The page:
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The influence of identifiability and singularity in moral decision making
Linköping University, Department of Medical and Health Sciences, Division of Health Care Analysis. Linköping University, Faculty of Medicine and Health Sciences.ORCID iD: 0000-0001-7620-8607
Linköping University, Department of Management and Engineering, Economics. Linköping University, Faculty of Arts and Sciences.
Decis Res, Honolulu, HI USA; Univ Oregon, Eugene, OR 97403 USA.
Linköping University, Department of Behavioural Sciences and Learning, Psychology. Linköping University, Faculty of Arts and Sciences. Decis Res, Honolulu, HI USA.
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2015 (English)In: Judgment and decision making, ISSN 1930-2975, E-ISSN 1930-2975, Vol. 10, no 5, 492-502 p.Article in journal (Refereed) Published
Abstract [en]

There is an increased willingness to help identified individuals rather than non-identified, and the effect of identifiability is mainly present when a single individual rather than a group is presented. However, identifiability and singularity effects have thus far not been manipulated orthogonally. The present research uses a joint evaluation approach to examine the relative contribution of identifiability and singularity in moral decision-making reflecting conflicting values between deontology and consequentialism. As in trolley dilemmas subjects could either choose to stay with the default option, i.e., giving a potentially life-saving vaccine to a single child, or to actively choose to deny the single child the vaccine in favor of five other children. Identifiability of the single child and the group of children was varied between-subjects in a 2x2 factorial design. In total 1,232 subjects from Sweden and the United States participated in three separate experiments. Across all treatments, in all three experiments, 32.6% of the subjects chose to stay with the deontological default option instead of actively choosing to maximize benefits. Results show that identifiability does not always have a positive effect on decisions in allocation dilemmas. For single targets, identifiability had a negative or no effect in two out of three experiments, while for the group of targets identifiability had a more stable positive effect on subjects’ willingness to allocate vaccines. When the effect of identifiability was negative, process data showed that this effect was mediated by emotional reactance. Hence, the results show that the influence of identifiability is more complex than it has been previously portrayed in the literature on charitable giving.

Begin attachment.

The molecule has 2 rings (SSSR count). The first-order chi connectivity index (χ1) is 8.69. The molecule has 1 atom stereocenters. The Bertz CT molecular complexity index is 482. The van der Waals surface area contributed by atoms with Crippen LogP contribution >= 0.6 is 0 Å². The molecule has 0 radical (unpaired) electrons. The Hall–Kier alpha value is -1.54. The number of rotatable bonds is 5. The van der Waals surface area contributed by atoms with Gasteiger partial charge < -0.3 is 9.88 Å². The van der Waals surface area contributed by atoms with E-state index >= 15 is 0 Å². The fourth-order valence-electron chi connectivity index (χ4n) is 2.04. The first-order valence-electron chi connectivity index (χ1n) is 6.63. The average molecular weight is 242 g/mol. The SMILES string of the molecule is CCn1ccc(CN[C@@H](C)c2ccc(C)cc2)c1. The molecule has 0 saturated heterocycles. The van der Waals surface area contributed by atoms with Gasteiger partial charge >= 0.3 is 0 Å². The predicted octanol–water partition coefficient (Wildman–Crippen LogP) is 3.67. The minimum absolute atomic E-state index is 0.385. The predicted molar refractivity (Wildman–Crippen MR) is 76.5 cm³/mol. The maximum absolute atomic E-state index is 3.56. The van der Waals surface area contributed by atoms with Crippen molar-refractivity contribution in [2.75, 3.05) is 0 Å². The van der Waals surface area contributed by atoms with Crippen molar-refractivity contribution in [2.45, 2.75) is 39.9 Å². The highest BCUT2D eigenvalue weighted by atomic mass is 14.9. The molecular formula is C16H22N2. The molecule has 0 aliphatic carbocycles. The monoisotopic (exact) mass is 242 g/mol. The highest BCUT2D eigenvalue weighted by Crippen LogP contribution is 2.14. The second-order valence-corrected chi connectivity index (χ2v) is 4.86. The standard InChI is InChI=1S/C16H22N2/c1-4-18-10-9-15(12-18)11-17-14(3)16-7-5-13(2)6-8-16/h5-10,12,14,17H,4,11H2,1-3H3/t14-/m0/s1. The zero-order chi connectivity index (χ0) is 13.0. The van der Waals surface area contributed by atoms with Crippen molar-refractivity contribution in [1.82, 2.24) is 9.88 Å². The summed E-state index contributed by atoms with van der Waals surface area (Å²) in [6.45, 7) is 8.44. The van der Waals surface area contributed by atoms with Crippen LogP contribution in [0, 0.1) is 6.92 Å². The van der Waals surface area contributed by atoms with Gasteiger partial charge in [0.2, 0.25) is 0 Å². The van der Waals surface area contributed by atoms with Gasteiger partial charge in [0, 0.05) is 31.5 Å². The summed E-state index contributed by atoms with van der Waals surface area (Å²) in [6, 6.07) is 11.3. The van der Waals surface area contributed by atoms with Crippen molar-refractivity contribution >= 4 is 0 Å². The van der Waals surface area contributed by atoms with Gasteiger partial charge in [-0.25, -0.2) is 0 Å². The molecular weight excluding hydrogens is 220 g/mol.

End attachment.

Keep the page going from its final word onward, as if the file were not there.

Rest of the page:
Place, publisher, year, edition, pages
2015. Vol. 10, no 5, 492-502 p.
Keyword [en]
identifiable victim effect, singularity effect, resource allocation, trolley dilemma, moral judgment, decision making, charitable giving
National Category
Applied Psychology
URN: urn:nbn:se:liu:diva-122128ISI: 000362067700009OAI: diva2:861784

Funding text: Ragnar Soderberg Foundation; U.S. National Science Foundation [SES-1227729, SES-1427414]

Available from: 2015-10-19 Created: 2015-10-19 Last updated: 2016-02-08Bibliographically approved

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Wiss, JohannaAndersson, DavidVästfjäll, DanielTinghög, Gustav
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Division of Health Care AnalysisFaculty of Medicine and Health SciencesEconomicsFaculty of Arts and SciencesPsychology
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Judgment and decision making
Applied Psychology

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